Fiscal and Monetary Together

Fiscal and Monetary Together
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Fiscal and Monetary Together

It was the day of coordinated policy moves in the UK, as both the Bank of England (BoE) and the government announced significant measures to counter the economic effects of the coronavirus. The synchronisation aims to amplify the impact of the actions taken, with the BoE helping credit flow to companies and freeing up fiscal space (via lower interest rates), and the Treasury announcing targeted virus-related measures to help households and small businesses. After a decade in which central banks cut rates to record lows, while most European governments kept tight fiscal policies, the ongoing global disruption now warrants a more coordinated approach.

In its first unscheduled move since the 2007-08 financial crisis, the BoE cut its policy rate by 50 basis points (bps) to +0.25%, following similar moves by the U.S. Federal Reserve (Fed) and Bank of Canada last week. The European Central Bank (ECB), meanwhile, is expected to announce easing measures tomorrow. While rate cuts will not stop the spread of the virus, the point is to ease financial conditions, bolster confidence and give some respite to companies and the government by lowering their financing costs. To make the effects of the cut felt more directly in the real economy, the Bank of England also launched a new Term Funding Scheme (TFS). The TFS includes additional incentives for small and medium-size enterprises (SMEs) – which may be more vulnerable to the negative economic effects of the virus. The BoE also reduced the bank’s countercyclical capital buffer to 0%, releasing an equivalent of additional £190 billion of bank lending capacity on our measures.

Fiscal

Fiscal policy was equally bold, with Chancellor Rishi Sunak announcing a wave of new easing measures. While some actions were directly targeted to soften the impact of the virus outbreak, including a statutory sick pay leave, most of the boost will come from higher investment spending, allocated over the next few years. The fiscal boost is back-loaded: most easing is set to take place in the next fiscal year, while the easing in 2020/21 looks modest in size.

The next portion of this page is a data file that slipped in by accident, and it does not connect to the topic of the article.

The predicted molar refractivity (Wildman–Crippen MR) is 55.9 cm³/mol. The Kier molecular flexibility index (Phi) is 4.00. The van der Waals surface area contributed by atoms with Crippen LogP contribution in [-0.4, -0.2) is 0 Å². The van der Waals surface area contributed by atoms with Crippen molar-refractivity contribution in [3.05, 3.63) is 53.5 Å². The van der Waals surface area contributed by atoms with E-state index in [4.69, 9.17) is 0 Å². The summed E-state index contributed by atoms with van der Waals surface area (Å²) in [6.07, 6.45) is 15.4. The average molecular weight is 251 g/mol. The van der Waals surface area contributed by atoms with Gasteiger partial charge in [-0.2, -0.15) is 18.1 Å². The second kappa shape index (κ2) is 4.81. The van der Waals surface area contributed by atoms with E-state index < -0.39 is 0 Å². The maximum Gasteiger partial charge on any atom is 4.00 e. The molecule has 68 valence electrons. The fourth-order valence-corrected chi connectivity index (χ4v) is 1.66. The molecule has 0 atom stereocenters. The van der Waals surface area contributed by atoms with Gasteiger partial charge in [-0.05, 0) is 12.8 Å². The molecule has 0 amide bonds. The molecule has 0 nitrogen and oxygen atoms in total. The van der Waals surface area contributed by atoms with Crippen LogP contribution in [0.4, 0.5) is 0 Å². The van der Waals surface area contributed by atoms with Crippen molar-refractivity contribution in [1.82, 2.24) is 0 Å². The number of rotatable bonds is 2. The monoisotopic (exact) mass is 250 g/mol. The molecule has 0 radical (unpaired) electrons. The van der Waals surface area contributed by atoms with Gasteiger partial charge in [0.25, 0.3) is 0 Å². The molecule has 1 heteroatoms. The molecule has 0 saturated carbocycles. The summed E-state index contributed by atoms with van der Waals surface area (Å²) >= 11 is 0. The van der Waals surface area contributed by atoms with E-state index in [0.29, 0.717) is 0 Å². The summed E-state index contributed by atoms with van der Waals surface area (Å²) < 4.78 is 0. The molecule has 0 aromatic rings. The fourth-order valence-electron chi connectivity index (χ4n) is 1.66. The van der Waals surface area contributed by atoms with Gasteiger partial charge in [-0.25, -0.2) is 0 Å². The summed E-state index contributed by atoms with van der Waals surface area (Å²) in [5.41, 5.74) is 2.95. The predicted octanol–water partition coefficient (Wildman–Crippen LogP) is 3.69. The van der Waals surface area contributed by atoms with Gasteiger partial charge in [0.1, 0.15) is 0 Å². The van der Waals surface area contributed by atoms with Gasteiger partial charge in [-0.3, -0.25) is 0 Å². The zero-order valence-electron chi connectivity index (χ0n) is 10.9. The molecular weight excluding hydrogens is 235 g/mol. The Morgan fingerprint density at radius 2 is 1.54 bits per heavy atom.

If the macroeconomic situation worsens, the government may add more front-loaded stimulus in coming quarters.

The government expects a headline deficit of 2.4% of Gross Domestic Product (GDP) in 2020 – though the true deficit will likely be closer to 3% once the impact of the virus on the economy is fully taken into account. While stressing the temporary effects of the disease on the UK economy, the Chancellor also acknowledged the government’s long-term plan to address Britain’s structural weaknesses in the distribution of wealth – a move coined as “levelling-up” in his party’s election pledge. Despite this promise, the government signaled it would stick to its fiscal rules for now -- but also noted that these rules may be reviewed.

Outlook

The outlook is highly uncertain and depends crucially on the speed and extent of the virus spreading, and what measures the government puts in place to curb it. However, we believe that in the UK, as in other developed countries, the coordinated fiscal and monetary policy response is unlikely to meaningfully limit the deceleration in activity ahead. The worst for the economy may be still to come, and there is a distinct possibility that the UK falls into a technical recession in the coming quarters. Still, today’s measures will likely soften the fall, prevent the shock from creating lasting damage to the supply side of the economy, and may lead to a more pronounced post-virus recovery in activity. Similar to our outlook for global growth, we expect UK activity to follow a U-shaped trajectory over the next few quarters.

Preparing for such scenario, the BoE was explicit that it will “take all further necessary steps to support the UK economy and financial system.” If economic activity worsens, we expect the central bank to cut its policy rate again, this time to +0.1%, at its next meeting on March 26. At this stage, negative policy rates seem highly unlikely in Britain; if additional easing is needed, further asset purchases (Quantitative Easing) will most likely feature next, as there are no binding limits on further QE, nor does the BoE impose any rules on itself.

While we believe that growth should rebound after the outbreak abates, the ongoing health crisis and subsequent global market sell-off is another stark reminder that secular disruptors and uncertainty are playing an increasing role in financial markets.

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